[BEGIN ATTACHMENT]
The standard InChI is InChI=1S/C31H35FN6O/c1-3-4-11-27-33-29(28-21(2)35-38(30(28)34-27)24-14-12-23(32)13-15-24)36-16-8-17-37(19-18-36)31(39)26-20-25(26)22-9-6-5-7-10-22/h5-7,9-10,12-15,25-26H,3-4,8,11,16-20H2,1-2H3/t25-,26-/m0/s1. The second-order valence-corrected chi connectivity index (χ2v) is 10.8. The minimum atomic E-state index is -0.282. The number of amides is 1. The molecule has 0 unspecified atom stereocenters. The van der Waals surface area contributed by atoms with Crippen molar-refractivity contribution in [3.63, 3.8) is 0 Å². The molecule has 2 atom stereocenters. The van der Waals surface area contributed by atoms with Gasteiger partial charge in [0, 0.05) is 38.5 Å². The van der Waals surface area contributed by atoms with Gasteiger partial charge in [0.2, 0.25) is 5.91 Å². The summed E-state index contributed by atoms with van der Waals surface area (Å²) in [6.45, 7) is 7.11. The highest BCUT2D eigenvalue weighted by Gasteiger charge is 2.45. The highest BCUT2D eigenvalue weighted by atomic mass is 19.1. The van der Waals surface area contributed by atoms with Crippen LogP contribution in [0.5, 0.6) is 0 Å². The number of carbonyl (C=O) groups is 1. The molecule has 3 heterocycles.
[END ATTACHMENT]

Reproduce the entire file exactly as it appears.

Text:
The standard InChI is InChI=1S/C31H35FN6O/c1-3-4-11-27-33-29(28-21(2)35-38(30(28)34-27)24-14-12-23(32)13-15-24)36-16-8-17-37(19-18-36)31(39)26-20-25(26)22-9-6-5-7-10-22/h5-7,9-10,12-15,25-26H,3-4,8,11,16-20H2,1-2H3/t25-,26-/m0/s1. The second-order valence-corrected chi connectivity index (χ2v) is 10.8. The minimum atomic E-state index is -0.282. The number of amides is 1. The molecule has 0 unspecified atom stereocenters. The van der Waals surface area contributed by atoms with Crippen molar-refractivity contribution in [3.63, 3.8) is 0 Å². The molecule has 2 atom stereocenters. The van der Waals surface area contributed by atoms with Gasteiger partial charge in [0, 0.05) is 38.5 Å². The van der Waals surface area contributed by atoms with Gasteiger partial charge in [0.2, 0.25) is 5.91 Å². The summed E-state index contributed by atoms with van der Waals surface area (Å²) in [6.45, 7) is 7.11. The highest BCUT2D eigenvalue weighted by Gasteiger charge is 2.45. The highest BCUT2D eigenvalue weighted by atomic mass is 19.1. The van der Waals surface area contributed by atoms with Crippen LogP contribution in [0.5, 0.6) is 0 Å². The number of carbonyl (C=O) groups is 1. The molecule has 3 heterocycles.